Bantry photographer Nicholas O’Donnell is only in his early twenties, but he’s already photographed some of the leading lights of our music industry. Now set to move to London, he’s ready to take his career to the next level.
An unassuming young photographer from Bantry has found the perfect ‘in’ into the public and private lives of some of the country’s best musicians.
Nicholas O’Donnell, the 23-year old photographer, who describes himself as being ‘quite quiet’ has, it seems, all the characteristics needed to be the proverbial fly on the wall.
‘If I am working with an artist on tour I remain quiet and don’t intrude and, in time, they open up,’ said Nicholas.
His first published photograph, at the age of 15, appeared in The Southern Star, but his first ‘fix’ came earlier while on a road trip with the family of a friend.
Using a cheap smartphone, he felt himself drawn to taking photographs of the landscape and, as he says himself, ‘something clicked.’
Nicholas described how ‘surreal’ it was to see his first photograph in print. It was a hiking scene, a community endeavour, in the Mealagh Valley and it generated a bit of a buzz amongst his family and friends.
He still appreciates the fact that his work was published locally. ‘It meant I got to know a lot of well-known people in the area,’ he said. ‘It gave me a chance to build up my confidence and it opened up new opportunities.
‘Obviously, I didn’t realise the extent of my interest in photography at that stage, but now my life revolves around work. You could say I am a workaholic.’
Nicholas went to Colaiste Pobail Bheanntraí and then attended St John’s College in Cork for a year of photographic studies.
He didn’t finish the two-year course because he was too busy. He had a heavy work schedule within the music industry and a tough commute up and down to Dublin where he photographed emerging acts such as The Love Buzz and Pretty Happy.
For all his apparent shyness, Nicholas has the ability to form enduring friendships and continues to work with former clients. He recently did the album cover for The Love Buzz, which featured the three members of the group standing in a field of daffodils.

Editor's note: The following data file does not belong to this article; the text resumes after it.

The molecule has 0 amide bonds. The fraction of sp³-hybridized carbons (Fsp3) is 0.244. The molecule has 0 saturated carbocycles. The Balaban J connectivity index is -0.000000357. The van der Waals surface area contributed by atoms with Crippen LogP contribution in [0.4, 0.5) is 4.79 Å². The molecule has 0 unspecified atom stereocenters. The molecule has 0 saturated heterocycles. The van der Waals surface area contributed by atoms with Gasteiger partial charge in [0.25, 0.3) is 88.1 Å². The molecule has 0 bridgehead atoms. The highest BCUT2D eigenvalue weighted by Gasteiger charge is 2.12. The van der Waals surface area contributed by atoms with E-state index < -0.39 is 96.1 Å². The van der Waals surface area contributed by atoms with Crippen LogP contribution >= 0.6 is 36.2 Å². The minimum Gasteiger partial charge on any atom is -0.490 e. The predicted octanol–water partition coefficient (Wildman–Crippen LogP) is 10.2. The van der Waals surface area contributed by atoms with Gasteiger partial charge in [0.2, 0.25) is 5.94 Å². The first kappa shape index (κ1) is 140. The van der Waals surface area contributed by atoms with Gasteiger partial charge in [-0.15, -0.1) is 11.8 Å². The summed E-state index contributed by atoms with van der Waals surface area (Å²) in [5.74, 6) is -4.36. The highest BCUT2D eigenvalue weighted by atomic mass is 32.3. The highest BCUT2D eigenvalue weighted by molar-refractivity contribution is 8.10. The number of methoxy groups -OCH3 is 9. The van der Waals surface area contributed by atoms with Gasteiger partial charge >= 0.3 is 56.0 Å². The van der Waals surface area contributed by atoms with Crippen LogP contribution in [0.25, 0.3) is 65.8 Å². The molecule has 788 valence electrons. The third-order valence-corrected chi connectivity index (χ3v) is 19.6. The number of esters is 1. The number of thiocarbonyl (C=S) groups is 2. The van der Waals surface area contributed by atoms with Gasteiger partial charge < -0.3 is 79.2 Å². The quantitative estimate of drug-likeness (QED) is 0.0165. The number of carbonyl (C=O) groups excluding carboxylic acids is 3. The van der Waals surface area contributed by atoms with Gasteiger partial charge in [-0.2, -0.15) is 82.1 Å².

Today, as a music and portrait photographer, Nicholas is called upon by some of the best-known musicians in the country, such as The Coronas, Wild Youth and Lucy McWilliams.
The value of taking a good portrait photograph was instilled in Nicholas from an early age. His grandfather, Bill O’Donnell, was a talented photographer too.
As the owner of the Anchor Tavern, Bill was an eccentric, kind-hearted gentleman, who also passed on to young Nicholas his passion for travelling and for life.
‘That might sound like a cliché but anyone who knew Bill knew that he loved meeting new people and travelling to new places. As a publican, he also loved hearing other people’s stories too,’ said Nicholas.
As a full-time music and portrait photographer, much of the work Nicholas does consists of photographing concerts, working for festivals such as Electric Picnic, Longitude, and the Indiependence Music Festival.
‘Work gives me access to go on tour with musicians, and do promotional work for artists and their upcoming releases,’ he said.
‘I’ve been very fortunate to have my work published on magazine covers, such as Motley Magazine, Bass Player, as well as tour posters for a number of bands, as well as multiple single and album covers.
‘It’s been a tough but rewarding journey. I can see the progression in my work. Now, I love capturing people and I’ve decided that the music industry is for me because I get to bring my interest in music into my love for photography.’
One of the things he likes about it is that people from all walks of life end up in the music industry.
‘Most of the people I encounter are some of the nicest people I’ve ever met. I’ve also been blessed to have met some of my favourite musicians, and can now call many of them friends.’
Nicholas moved to Dublin in 2018 and was, despite his relative youth, able to make a decent living. But, as everyone is well aware, the Covid-19 pandemic has drastically altered the music scene, at least for now.
He’s back in Bantry for a bit, but has plans to move to London this month.
‘London has more opportunities and I feel I’ve done all I can in Ireland for now,’ he said. Already, he has built up a client base and plans to hit the ground running.
He is philosophical about his future. ‘Hard work makes luck happen,’ he said, ‘and I’m fortunate to have grown a style.’
That distinctive Nicholas O’Donnell style gives a film aesthetic to his images.
It’s earned him a burgeoning reputation. Musicians choose him because they like his work. They see in his work what they’d like other people to see.